I wrote the beginning of this commentary in New York-Presbyterian Hospital where I was admitted on December 4. I had the flu, despite my having received an earlier flu shot. Fortunately, my flu was treated and is now gone. I am under the care of my longtime cardiologist, Dr. Joe Tenenbaum. I appreciate the concern that many of you have expressed and the good wishes you have sent my way. I believe I am OK for someone who celebrates his 88th birthday today.
I didn't want to lose my opportunity of writing my weekly commentary when so many things of importance are happening in Washington, D.C.
It is disheartening that the president and the Congress so far have been unable to agree on a package of measures to prevent us from "going over the fiscal cliff." We are living far beyond our means in terms of government services, borrowing 40 percent of our budget to provide services. Twenty-one percent of our more than trillion-dollar deficit is borrowed from China. As my mother used to say, "Sonny, you don't spend money you don't have."
We Americans should shame our legislators and the president into doing their jobs, which include adopting a budget and 10-year plan that will put our house in order.
When I was elected mayor in 1977, I was told that New York City was on the brink of bankruptcy. We were borrowing from the banks a billion dollars annually for our operating budget and owed the banks six billion for prior borrowings as short-term debt. In 1975, the banks refused to lend any more. Unlike the federal government, the city cannot simply print money, and would not be able to pay its employees.
Hugh Carey was the governor at the time. I had served with him in Congress and supported him when he ran for governor. He was a good friend of mine and the city. I believe he was the greatest governor of the modern era. He and the State Legislature gave me by law four years to balance the city's budget or go into bankruptcy. With the assistance of Governor Carey, members of a Financial Control Board and dedicated high-level people in city government, as well as the extraordinary and key help of the federal government, I did it in three years. I will not list the names of the individuals who helped me accomplish that task for fear of leaving someone out.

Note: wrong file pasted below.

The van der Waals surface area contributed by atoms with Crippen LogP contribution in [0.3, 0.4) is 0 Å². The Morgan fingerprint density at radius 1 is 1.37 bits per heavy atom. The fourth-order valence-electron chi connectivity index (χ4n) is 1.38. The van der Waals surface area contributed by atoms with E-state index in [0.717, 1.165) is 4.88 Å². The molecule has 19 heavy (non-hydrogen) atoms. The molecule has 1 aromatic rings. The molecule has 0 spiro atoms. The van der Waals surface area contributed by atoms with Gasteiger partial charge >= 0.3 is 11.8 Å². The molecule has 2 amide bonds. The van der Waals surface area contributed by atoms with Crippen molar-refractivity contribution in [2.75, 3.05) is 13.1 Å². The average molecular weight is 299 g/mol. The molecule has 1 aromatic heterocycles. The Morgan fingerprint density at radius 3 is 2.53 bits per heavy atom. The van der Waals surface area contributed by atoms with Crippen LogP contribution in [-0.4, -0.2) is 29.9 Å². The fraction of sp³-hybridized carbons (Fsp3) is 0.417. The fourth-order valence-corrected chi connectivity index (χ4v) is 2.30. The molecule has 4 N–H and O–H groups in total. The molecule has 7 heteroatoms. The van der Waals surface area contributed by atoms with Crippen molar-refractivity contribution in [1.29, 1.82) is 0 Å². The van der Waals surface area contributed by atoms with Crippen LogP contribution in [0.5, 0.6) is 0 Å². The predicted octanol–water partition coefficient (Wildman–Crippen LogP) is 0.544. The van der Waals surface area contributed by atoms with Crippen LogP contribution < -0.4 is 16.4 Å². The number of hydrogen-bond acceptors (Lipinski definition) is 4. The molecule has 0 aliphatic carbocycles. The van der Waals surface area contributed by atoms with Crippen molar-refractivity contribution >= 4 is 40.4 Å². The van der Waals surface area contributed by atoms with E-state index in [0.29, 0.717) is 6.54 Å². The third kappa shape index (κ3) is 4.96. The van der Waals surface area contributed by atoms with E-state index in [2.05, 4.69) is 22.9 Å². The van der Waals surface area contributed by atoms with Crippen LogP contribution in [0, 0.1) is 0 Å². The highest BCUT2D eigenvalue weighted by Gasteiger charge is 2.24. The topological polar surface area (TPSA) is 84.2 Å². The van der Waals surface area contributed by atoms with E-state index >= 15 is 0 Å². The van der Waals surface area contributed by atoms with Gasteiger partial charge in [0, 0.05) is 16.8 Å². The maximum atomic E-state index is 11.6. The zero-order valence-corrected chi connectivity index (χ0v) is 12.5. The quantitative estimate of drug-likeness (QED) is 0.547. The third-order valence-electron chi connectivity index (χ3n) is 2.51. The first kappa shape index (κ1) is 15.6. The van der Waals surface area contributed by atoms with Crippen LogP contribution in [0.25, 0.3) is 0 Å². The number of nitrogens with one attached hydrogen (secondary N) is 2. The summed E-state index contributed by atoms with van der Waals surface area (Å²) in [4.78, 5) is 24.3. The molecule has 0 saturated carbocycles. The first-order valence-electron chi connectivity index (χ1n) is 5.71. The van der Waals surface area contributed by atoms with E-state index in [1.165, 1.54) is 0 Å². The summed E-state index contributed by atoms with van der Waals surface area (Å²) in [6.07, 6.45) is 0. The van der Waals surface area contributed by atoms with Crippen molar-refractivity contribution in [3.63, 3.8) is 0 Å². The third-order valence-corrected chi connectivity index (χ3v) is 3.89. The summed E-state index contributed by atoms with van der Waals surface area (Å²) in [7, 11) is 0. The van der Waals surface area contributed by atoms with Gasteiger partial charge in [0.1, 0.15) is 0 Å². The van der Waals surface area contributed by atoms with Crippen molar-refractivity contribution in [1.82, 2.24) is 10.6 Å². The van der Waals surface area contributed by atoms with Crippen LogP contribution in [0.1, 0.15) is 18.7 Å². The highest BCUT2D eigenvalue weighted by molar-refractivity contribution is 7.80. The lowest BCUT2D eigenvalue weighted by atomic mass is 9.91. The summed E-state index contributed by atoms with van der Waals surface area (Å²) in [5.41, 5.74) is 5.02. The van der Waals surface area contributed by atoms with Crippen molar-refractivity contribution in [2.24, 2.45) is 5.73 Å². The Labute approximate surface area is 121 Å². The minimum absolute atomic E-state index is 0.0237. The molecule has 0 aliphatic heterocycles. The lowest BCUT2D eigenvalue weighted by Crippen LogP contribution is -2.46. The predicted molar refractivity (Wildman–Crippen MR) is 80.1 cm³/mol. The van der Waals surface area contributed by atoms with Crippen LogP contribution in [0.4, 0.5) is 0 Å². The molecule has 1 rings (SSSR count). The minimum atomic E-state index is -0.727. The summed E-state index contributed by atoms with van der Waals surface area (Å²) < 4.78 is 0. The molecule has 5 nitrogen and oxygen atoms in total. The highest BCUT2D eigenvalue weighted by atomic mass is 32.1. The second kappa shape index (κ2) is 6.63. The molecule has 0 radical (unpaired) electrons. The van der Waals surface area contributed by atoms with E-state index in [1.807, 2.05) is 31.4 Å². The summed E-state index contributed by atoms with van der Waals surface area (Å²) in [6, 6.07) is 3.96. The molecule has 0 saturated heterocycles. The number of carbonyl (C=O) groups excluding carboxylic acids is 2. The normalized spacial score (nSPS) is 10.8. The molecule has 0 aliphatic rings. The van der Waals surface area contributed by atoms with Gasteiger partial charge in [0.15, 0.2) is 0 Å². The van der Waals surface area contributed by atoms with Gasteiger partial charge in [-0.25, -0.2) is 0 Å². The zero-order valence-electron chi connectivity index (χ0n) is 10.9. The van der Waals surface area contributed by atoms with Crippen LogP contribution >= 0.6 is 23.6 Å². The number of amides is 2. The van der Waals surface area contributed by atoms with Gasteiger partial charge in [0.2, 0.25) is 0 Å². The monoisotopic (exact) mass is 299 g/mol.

Based on my experience, there is only one common sense way to balance a budget: cut expenses and increase revenues in some combination. When cutting expenses, the government becomes subject to the charge of balancing the budget on the backs of the poor and middle-class, because they receive a substantial portion of entitlements. Revenues can be raised in a number of ways. Increasing the taxes on the economically better off is sometimes called class warfare by the opponents.
The Democrats are reluctant to cut programs and expenses, and the Republicans are reluctant to increase taxes on the wealthy. Democrats don't want to hurt the poor and middle-class people. Some simply believe that Medicare, Social Security and Medicaid are so needed by those classes that they would rather go over the fiscal cliff thinking it is all a delusion perpetrated by the conservatives, especially the bankers and brokers of Wall Street.
Democrats and Republicans that are digging in their heels are clearly wrong and when we go over the cliff and they wake up, it will be too late. We will pay the price of having our credit rating lowered, perhaps substantially. We will have to pay future higher interest costs to borrow money. Expenses will have to be reduced, but not in an orderly or consensual way, but more haphazardly and contested. Furthermore, unemployment, now down to 7.7 percent, will once again soar, and even the rich will not be protected in their investments. Surely no one in his right mind believes the Great Recession of the past few years was either easy to bear or good for the country and that we should facilitate a reoccurrence.